Nedbank donates N$450 000 to mobile planetarium
The contribution is symbolic of Nedbank's commitment to community development and educational empowerment.
A handover ceremony took place at the Unam main campus last week.
This donation, marked for distribution over the next three years at N$150 000 annually, aims to bolster the accessibility and quality of science education, particularly in remote areas where such resources are scarce.
The Unam/AMT Mobile Planetarium takes centre stage in this initiative. Designed to bring the marvels of the cosmos directly to students across Namibia, the planetarium addresses a crucial need in the country's educational landscape by providing hands-on astronomical education and inspiring young minds in the field of astrophysics.
The mobile facility is set to offer a spectrum of programmes tailored to different educational levels, ranging from basic stargazing to delving into complex phenomena such as black holes and distant galaxies. The interactive nature of these programmes aims to engage students directly, offering them the opportunity to learn from and work alongside expert astronomers.
Martha Murorua, managing director at Nedbank Namibia, underscored the strategic importance of the investment.
"Our support aligns with our commitment to delivering value to society by championing community development initiatives and enhancing access to educational opportunities in STEM. It is a manifestation of our belief in the transformative power of education and the upliftment of our youth, as they are the ones who will shoulder the mantle of progress."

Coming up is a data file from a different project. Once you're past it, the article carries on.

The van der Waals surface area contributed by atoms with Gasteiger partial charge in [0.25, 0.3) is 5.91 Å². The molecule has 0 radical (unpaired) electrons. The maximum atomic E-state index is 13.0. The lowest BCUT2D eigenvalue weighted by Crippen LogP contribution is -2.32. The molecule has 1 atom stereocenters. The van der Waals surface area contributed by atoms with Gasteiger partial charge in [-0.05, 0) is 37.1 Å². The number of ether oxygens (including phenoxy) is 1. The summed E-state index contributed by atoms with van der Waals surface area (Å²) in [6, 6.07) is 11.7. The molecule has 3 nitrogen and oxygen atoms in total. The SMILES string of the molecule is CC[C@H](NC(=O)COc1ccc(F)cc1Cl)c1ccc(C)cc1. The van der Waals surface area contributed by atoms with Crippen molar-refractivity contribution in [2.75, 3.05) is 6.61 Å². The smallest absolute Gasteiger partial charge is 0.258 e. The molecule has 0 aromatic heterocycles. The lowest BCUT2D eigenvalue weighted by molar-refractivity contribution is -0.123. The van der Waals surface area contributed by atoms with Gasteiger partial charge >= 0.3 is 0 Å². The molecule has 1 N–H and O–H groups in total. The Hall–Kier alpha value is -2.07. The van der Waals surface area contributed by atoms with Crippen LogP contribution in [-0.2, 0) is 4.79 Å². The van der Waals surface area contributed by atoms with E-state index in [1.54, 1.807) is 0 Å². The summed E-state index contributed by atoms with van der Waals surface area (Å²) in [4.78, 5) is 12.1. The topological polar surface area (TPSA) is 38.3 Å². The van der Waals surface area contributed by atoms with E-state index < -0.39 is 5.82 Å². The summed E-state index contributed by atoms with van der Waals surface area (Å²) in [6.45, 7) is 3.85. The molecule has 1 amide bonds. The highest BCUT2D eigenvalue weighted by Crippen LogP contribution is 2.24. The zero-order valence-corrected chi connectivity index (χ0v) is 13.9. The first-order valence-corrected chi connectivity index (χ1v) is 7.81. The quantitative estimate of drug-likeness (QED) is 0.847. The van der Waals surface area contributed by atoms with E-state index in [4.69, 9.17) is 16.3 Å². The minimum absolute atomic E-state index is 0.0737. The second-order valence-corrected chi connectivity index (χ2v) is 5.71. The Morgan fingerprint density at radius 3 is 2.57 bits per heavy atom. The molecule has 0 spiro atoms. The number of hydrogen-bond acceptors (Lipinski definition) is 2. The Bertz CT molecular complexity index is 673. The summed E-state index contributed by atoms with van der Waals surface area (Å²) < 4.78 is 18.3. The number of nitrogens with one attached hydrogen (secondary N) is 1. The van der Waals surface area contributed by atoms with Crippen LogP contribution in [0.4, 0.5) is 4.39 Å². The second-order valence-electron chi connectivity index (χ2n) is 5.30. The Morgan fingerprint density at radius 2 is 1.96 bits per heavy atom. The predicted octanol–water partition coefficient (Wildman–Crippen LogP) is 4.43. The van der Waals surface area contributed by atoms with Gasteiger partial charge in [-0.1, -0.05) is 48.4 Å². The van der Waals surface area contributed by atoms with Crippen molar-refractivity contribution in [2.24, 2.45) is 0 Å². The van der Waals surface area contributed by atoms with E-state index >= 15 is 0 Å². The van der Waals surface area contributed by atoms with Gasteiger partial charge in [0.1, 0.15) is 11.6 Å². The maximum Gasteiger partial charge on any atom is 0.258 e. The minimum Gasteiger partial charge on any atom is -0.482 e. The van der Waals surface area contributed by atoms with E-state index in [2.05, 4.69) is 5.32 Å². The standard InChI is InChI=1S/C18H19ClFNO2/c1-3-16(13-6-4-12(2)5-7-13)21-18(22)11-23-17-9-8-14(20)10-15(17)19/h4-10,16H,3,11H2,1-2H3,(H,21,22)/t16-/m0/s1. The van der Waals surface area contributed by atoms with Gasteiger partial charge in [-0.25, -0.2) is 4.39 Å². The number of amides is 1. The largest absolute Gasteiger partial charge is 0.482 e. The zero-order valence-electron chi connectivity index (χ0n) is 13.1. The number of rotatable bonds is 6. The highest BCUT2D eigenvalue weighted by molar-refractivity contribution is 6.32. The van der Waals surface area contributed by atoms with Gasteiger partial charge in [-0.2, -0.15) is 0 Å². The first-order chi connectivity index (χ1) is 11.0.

Bringing STEM closer
The success of the planetarium was evident in the pilot phase of the project. In 2019, technical partners, including the Africa Millimetre Telescope Programme, Radboud University and the Netherlands Research School for Astronomy, trained experts in Namibia, and visite schools in remote areas across Namibia.
More than 1 500 children were introduced to the planetarium concept in a matter of days.
In May 2022, the first two Namibian planetarium operators, Lott Eraps and Hiko K?tiajta, were trained to conduct shows and train other trainees. Since then, the planetarium has visited more than 50 different locations, reaching more than 8 200 attendees.
The project's long-term goals include creating interactive resources for educators to use in conjunction with the shows and collaborating with the National Institute for Educational Development (NIED) to enhance the presence and integration of astronomy within Namibia's educational curriculum.
The anticipated impact of this initiative extends beyond immediate educational outcomes. By fostering greater interest in the field of STEM, particularly in astrophysics, the planetarium has the potential to be a springboard for cultivating a generation of professionals equipped for the demands of future jobs. These roles, often complex and highly skilled, could significantly enhance the earning potential of these future scientists and contribute substantially to Namibia's economic development.